We had so many incredible memories – Sleepovers in the Highland basement where we slept on beanbag chairs (holy back pain) and watched Balto until we passed out – I still watch Balto when I miss you, no shame there. Doing flips off the side of the boat at the lake and you made fun of me because I was terrified to swim where I couldn’t see my feet. We laughed about everything, eventually, anyway. I was one of your biggest fans – even if I sucked at showing it. I still have the messages you sent me from when you told me you were enlisting – and the letter you left on mom and dads fridge will forever be special to me. I got your thumbprint tattooed on my arm so you’re always with me, because even when you were here, I know you were there, always.
You were an incredible husband, and an amazing father. Watching you grow from the little turd I tied to a chair when I babysat for the whole summer to the soldier, mechanic and man you had become was a sight. I wish I would have made more of an effort to tell you how proud you made me.
It has been about 10 months since we lost you. I still can’t clean our bathroom without breaking down. I struggle with a LOT of music and I can listen, but I can’t sing along without bursting into tears. I haven’t been by to see your headstone that is finally in place – Because that makes it real and even after this many months, I still don’t believe that you’re gone. I’m not sure that I’ll ever be “okay” from this again.
If you’ve made it this far – I need you to know that you’re not alone.
I need for you to truly know that you’re not the first person who has sat up at night, questioning if people would be better off without you. I need for you to recognize that no matter what your mind or heart are telling you – So many people love you. I love you. I cannot express enough the pain that losing my brother has put our family and friends through – I am begging you to please know that help does exist, no matter how difficult it may seem to find it, and that your place on this earth cannot be replaced. You are 1 of 1 – and the world needs you.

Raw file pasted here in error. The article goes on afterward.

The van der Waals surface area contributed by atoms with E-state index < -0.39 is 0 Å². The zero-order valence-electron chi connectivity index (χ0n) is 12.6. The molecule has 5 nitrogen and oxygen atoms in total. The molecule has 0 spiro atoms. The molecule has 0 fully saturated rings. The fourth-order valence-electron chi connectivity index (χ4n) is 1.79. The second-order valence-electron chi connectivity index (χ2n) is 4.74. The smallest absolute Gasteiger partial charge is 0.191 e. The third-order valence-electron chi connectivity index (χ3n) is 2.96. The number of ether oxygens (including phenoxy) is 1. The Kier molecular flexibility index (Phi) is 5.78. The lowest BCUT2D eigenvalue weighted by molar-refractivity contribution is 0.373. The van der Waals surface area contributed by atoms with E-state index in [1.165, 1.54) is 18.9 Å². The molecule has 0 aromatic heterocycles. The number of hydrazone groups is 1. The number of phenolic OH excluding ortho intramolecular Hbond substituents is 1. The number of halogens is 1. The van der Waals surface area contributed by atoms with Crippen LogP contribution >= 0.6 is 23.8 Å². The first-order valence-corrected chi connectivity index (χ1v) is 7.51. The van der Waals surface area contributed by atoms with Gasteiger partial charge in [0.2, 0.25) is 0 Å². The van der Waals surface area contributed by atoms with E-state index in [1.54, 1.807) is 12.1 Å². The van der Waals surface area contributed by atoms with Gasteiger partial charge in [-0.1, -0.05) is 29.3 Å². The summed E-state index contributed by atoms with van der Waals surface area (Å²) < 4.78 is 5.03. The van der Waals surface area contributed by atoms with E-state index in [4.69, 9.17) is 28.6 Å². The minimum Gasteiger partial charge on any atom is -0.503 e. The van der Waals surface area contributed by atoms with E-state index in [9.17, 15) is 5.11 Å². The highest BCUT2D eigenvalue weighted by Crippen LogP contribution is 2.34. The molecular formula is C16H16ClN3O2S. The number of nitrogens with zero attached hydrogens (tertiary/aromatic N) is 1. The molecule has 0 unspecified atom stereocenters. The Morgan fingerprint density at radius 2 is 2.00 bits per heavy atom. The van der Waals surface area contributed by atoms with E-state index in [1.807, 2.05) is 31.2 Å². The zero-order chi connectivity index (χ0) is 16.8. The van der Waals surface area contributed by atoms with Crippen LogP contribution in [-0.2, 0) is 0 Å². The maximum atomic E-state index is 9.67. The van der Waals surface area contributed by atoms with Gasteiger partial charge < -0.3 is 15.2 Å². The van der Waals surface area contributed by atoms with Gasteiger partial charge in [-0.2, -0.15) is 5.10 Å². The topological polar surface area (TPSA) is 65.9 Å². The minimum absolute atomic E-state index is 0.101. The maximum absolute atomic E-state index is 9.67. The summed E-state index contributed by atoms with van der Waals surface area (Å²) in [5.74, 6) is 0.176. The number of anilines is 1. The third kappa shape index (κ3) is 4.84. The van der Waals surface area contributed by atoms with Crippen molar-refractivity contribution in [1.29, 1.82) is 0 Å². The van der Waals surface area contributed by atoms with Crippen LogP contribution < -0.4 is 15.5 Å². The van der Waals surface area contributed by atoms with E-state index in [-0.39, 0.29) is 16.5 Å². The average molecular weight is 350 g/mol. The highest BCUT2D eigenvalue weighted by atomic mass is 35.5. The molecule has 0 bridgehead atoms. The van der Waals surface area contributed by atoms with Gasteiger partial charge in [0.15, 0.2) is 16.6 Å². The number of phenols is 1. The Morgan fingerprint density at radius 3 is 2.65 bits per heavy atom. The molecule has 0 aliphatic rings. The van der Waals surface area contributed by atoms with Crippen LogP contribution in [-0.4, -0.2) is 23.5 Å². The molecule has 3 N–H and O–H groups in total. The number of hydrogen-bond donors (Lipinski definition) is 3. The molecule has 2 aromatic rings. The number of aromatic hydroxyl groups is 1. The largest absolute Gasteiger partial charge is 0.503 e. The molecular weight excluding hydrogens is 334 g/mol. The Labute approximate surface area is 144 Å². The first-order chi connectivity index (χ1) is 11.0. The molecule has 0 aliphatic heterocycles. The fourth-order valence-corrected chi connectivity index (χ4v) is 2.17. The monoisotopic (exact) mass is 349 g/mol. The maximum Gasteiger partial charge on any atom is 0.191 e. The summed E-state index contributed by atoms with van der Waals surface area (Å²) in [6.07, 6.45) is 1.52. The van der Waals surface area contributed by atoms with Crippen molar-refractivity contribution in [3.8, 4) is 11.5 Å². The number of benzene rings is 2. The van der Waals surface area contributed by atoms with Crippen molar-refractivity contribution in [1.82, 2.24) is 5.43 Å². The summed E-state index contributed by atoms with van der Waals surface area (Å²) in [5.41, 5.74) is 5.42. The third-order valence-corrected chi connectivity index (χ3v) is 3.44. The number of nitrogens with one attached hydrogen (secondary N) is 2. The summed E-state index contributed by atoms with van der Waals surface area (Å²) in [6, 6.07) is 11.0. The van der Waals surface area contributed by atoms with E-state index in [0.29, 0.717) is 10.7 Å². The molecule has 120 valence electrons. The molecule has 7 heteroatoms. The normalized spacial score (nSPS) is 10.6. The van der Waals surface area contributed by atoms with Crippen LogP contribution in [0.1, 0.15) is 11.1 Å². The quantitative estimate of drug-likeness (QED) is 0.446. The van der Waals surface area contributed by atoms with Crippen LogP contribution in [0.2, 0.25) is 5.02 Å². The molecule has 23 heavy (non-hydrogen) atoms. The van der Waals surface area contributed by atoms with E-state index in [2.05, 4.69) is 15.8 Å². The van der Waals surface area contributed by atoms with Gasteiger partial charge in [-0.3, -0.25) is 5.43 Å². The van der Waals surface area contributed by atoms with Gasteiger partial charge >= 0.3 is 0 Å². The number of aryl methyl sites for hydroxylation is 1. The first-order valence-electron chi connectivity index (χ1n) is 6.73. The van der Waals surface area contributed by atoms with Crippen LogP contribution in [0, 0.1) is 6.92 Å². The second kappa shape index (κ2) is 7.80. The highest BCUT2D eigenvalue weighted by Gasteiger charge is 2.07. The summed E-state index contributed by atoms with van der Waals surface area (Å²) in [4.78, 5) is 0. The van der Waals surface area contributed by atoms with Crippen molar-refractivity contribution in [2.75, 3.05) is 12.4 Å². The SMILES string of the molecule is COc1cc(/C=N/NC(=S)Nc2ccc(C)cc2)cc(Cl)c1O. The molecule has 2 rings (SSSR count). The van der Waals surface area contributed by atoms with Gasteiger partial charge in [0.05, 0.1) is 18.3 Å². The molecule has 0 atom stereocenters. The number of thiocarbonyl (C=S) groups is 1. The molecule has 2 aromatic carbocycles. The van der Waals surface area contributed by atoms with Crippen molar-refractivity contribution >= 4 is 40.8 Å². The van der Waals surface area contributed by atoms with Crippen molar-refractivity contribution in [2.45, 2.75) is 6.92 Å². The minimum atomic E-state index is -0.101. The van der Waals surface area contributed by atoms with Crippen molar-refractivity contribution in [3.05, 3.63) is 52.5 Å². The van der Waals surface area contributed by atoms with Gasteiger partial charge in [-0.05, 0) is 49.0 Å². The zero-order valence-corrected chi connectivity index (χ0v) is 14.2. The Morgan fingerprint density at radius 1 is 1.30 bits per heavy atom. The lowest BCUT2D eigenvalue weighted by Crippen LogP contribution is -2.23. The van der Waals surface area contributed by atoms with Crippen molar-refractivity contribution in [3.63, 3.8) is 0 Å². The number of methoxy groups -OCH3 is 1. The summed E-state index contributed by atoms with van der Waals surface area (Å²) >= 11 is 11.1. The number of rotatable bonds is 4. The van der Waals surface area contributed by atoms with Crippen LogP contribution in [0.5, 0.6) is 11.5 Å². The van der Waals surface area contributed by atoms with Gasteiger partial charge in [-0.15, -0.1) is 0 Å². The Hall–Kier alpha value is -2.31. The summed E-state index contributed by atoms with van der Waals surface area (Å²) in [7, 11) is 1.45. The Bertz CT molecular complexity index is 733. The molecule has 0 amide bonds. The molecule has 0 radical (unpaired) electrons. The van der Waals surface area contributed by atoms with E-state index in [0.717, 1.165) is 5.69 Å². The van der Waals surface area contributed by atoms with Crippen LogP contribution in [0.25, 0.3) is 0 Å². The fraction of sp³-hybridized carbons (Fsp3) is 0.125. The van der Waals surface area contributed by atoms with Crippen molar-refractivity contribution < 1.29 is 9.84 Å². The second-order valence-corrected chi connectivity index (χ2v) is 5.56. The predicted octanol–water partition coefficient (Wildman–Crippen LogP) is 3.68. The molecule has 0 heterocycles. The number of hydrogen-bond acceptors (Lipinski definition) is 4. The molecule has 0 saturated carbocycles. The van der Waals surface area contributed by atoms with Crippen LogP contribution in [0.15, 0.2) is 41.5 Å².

All of this to say that if you feel less than 100% about anything in your life, please reach out for help of some sort. I know that without the help I required, even if sometimes I didn’t ask, I would not be here. I would not have been able to get out of my own head and I would have put the people who love me through the same nightmare that we’re currently living.
To my incredible husband Ryan – You saved me, and you continue to do so every single day. I know I tell you all the time that you saved my life when I met you, but 8 years later and especially that last 10 months, you have saved my life so many times. Every single time that you picked me up off the kitchen floor and held me and never let go when I was screaming and sobbing about how bad all this hurt, about how I thought that if I died that I would feel better and even though I know how bad that hurt you to watch me go through that – you always chose to love me unconditionally until I was okay again. You are the reason that I will never allow those feelings to take over. Every time that I told you some of the most terrifying thoughts I had had – you loved me through it. I could not live this life without you. I hope that I can be that kind of support for you if you ever need that, and I hope that everyone has the kind of support system that I had through this.